Clarification on Bellman and the need for Linear Interp


#1

Hi all,

I’m hoping to get some clarification on numerically solving Bellman equations.

So in the McCall sequential search model (https://lectures.quantecon.org/py/mccall_model_with_separation.html) we just directly go about trying to numerically solve the Bellman’s at hand using the CMP.

But once we get ahead of that (for example Optimal growth https://lectures.quantecon.org/py/optgrowth.html) we start using linear interpolation. I’m not exactly clear about what makes the difference here? What part of the model requires us to put in linear interpolation in one of the models but not the other? I am not able to fully get a grasp on this.

Additionally, just another related clarfication while I have you here: the value function which we input essentially just a vector of numbers each representing the value under a certain state right? So if my V = [v_1, v_2, v_3] then v_i is the value that I’d get under outcome i which has a probability (lets say) p_i?

Thanks. And sorry. I seem to be very confused about the fundamentals here which I once thought i was clear about


#2

Maybe this is too long, but is the interpolation just applied because the number of realizations which y can take is greater than what we can actually compute?

What I am getting at is, is the lecture making a point about how a theoretically continuous function cannot be used in a numerical algorithm, and hence we should apply some linear interpolation?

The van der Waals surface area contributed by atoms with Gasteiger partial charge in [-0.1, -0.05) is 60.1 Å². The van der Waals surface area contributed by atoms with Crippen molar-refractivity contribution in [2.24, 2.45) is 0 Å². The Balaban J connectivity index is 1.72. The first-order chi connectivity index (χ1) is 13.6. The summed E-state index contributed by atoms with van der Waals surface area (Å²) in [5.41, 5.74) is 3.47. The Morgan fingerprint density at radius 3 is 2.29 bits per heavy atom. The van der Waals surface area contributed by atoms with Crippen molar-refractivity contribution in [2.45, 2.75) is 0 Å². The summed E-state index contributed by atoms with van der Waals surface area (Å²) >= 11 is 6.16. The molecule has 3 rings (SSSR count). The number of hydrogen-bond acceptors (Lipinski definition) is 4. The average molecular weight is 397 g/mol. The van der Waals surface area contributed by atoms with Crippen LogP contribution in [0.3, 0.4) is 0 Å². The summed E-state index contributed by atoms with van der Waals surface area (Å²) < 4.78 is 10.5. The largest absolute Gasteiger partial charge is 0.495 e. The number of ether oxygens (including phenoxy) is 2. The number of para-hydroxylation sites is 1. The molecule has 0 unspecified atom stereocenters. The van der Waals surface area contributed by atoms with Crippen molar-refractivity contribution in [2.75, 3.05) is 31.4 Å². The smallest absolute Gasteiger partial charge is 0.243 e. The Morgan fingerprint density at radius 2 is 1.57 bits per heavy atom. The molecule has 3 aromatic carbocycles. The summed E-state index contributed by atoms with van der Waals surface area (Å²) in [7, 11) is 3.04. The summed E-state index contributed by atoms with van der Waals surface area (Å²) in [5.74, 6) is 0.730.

#3

Hi @Hariharan_Jayasankar,

in the McCall model we are discretizing the wage draw process w, so that the state space is discrete and interpolation becomes unnecessary. We could use linear interpolation instead, and perhaps in a future lecture that will be added too. But this is one of the earlier lectures on DP, so it seemed best to keep things simple.

For the optimal growth lecture we used linear interpolation because now the state is an endogenous process that is a bit more difficult to discretize. Moreover, this is a later DP lecture, where we imagine the reader can handle a more sophisticated analysis — including an interpolation step.

Regarding your last question, I think it’s always possible to fully discretize a model, one way or another. But discretization is a very crude form of approximation. So for continuous state models, piecewise linear interpolation over a grid is generally better.


#4

Hey,

Thanks john. This does clarify things up a bit.

Great lectures!